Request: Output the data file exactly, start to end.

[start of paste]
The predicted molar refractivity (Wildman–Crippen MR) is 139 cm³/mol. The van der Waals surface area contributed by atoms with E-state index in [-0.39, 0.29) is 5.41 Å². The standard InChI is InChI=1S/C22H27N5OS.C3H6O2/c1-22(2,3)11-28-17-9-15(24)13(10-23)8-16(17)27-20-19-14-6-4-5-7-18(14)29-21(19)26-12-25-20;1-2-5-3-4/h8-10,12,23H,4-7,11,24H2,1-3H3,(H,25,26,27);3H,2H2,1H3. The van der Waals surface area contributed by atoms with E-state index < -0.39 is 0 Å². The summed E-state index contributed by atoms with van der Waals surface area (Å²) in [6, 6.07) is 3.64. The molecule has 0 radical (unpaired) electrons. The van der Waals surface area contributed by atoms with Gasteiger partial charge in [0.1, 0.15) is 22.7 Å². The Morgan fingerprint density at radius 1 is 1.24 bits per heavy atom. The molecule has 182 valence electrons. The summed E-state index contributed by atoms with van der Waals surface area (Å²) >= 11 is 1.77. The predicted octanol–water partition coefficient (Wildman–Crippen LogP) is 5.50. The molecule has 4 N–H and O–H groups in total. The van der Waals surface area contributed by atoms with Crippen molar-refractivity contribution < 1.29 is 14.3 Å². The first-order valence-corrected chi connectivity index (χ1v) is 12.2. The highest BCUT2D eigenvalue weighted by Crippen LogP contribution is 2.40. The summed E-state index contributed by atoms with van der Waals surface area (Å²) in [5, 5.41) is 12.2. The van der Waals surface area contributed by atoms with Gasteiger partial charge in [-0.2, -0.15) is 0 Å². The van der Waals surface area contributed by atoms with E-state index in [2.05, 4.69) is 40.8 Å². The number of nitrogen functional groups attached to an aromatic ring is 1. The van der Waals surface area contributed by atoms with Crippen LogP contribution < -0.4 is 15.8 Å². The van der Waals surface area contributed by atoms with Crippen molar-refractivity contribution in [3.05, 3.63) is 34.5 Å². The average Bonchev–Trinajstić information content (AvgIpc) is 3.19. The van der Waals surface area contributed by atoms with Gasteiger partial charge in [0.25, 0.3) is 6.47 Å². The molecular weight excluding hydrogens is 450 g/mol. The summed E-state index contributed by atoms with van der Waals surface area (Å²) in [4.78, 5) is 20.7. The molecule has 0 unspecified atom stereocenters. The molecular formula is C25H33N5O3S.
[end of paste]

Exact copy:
The predicted molar refractivity (Wildman–Crippen MR) is 139 cm³/mol. The van der Waals surface area contributed by atoms with E-state index in [-0.39, 0.29) is 5.41 Å². The standard InChI is InChI=1S/C22H27N5OS.C3H6O2/c1-22(2,3)11-28-17-9-15(24)13(10-23)8-16(17)27-20-19-14-6-4-5-7-18(14)29-21(19)26-12-25-20;1-2-5-3-4/h8-10,12,23H,4-7,11,24H2,1-3H3,(H,25,26,27);3H,2H2,1H3. The van der Waals surface area contributed by atoms with E-state index < -0.39 is 0 Å². The summed E-state index contributed by atoms with van der Waals surface area (Å²) in [6, 6.07) is 3.64. The molecule has 0 radical (unpaired) electrons. The van der Waals surface area contributed by atoms with Gasteiger partial charge in [0.1, 0.15) is 22.7 Å². The Morgan fingerprint density at radius 1 is 1.24 bits per heavy atom. The molecule has 182 valence electrons. The summed E-state index contributed by atoms with van der Waals surface area (Å²) >= 11 is 1.77. The predicted octanol–water partition coefficient (Wildman–Crippen LogP) is 5.50. The molecule has 4 N–H and O–H groups in total. The van der Waals surface area contributed by atoms with Crippen molar-refractivity contribution < 1.29 is 14.3 Å². The first-order valence-corrected chi connectivity index (χ1v) is 12.2. The highest BCUT2D eigenvalue weighted by Crippen LogP contribution is 2.40. The summed E-state index contributed by atoms with van der Waals surface area (Å²) in [5, 5.41) is 12.2. The van der Waals surface area contributed by atoms with Gasteiger partial charge in [-0.2, -0.15) is 0 Å². The van der Waals surface area contributed by atoms with E-state index in [2.05, 4.69) is 40.8 Å². The number of nitrogen functional groups attached to an aromatic ring is 1. The van der Waals surface area contributed by atoms with Crippen LogP contribution < -0.4 is 15.8 Å². The van der Waals surface area contributed by atoms with Crippen molar-refractivity contribution in [3.05, 3.63) is 34.5 Å². The average Bonchev–Trinajstić information content (AvgIpc) is 3.19. The van der Waals surface area contributed by atoms with Gasteiger partial charge in [0.25, 0.3) is 6.47 Å². The molecular weight excluding hydrogens is 450 g/mol. The summed E-state index contributed by atoms with van der Waals surface area (Å²) in [4.78, 5) is 20.7. The molecule has 0 unspecified atom stereocenters. The molecular formula is C25H33N5O3S.